17. Effect of hunter selectivity on harvest rates of radio-collared white-tailed deer in Pennsylvania

    Science.gov (United States)

    Buderman, Frances E.; Diefenbach, Duane R.; Rosenberry, C.S.; Wallingford, Bret D.; Long, Eric S.

    2014-01-01

    Radio transmitters are a commonly used tool for monitoring the fates of harvested species, although little research has been devoted to whether a visible radio transmitter changes a hunters' willingness to harvest that animal. We initially surveyed deer hunters to assess their willingness to harvest radio-collared deer and predicted radio collars were unlikely to affect the harvest of antlerless deer, but hunters may be less willing to harvest small-antlered males with radio collars compared to large-antlered males. We fitted white-tailed deer (Odocoileus virginianus) with radio collars that were visible to hunters or with ear-tag transmitters or ear-tags that were difficult to detect visually and estimated if harvest rates differed among marking methods. For females, the best model failed to detect an effect of radio collars on harvest rates. Also, we failed to detect a difference between male deer fitted with radio collars and ear-tag transmitters. When we compared males fitted with radio collars versus ear tags, we found harvest rate patterns were opposite to our predictions, with lower harvest rates for adult males fitted with radio collars and higher harvest rates for yearling males fitted with radio collars. Our study suggests that harvest rate estimates generated from a sample of deer fitted with visible radio collars can be representative of the population of inference.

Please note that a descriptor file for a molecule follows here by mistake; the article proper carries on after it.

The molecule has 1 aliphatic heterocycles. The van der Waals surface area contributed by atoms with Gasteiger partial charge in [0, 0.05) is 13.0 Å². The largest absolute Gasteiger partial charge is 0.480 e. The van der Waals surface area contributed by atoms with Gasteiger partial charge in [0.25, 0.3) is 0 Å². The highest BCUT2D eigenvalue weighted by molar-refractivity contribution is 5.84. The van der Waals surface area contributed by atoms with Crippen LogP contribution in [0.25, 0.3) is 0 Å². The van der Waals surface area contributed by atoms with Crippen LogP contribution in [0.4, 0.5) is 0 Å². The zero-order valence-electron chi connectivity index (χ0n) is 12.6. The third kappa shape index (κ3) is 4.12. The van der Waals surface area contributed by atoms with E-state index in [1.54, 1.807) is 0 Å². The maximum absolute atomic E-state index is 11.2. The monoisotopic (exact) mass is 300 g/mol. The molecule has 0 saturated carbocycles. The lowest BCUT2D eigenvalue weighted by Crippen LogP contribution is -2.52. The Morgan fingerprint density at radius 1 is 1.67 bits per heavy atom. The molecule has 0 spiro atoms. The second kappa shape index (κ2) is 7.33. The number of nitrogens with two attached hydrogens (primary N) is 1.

18. Constrained √(S-circumflex{sub min}) and reconstructing with semi-invisible production at hadron colliders

    Energy Technology Data Exchange (ETDEWEB)

    Swain, Abhaya Kumar; Konar, Partha [Theoretical Physics Group, Physical Research Laboratory (PRL),Ahmedabad, Gujarat - 380 009 (India)

    2015-03-26

    Mass variable √(S-circumflex{sub min}) and its variants (http://dx.doi.org/10.1088/1126-6708/2009/03/085, http://dx.doi.org/10.1007/JHEP06(2011)041) were constructed by minimising the parton level center of mass energy that is consistent with all inclusive measurements. They were proposed to have the ability to measure mass scale of new physics in a fully model independent way. In this work we relax the criteria by assuming the availability of partial informations of new physics events and thus constraining this mass variable even further. Starting with two different classes of production topology, i.e. antler and non-antler, we demonstrate the usefulness of these variables to constrain the unknown masses. This discussion is illustrated with different examples, from the standard model Higgs production and beyond standard model resonance productions leading to semi-invisible production. We also utilise these constrains to reconstruct the semi-invisible events with the momenta of invisible particles and thus improving the measurements to reveal the properties of new physics.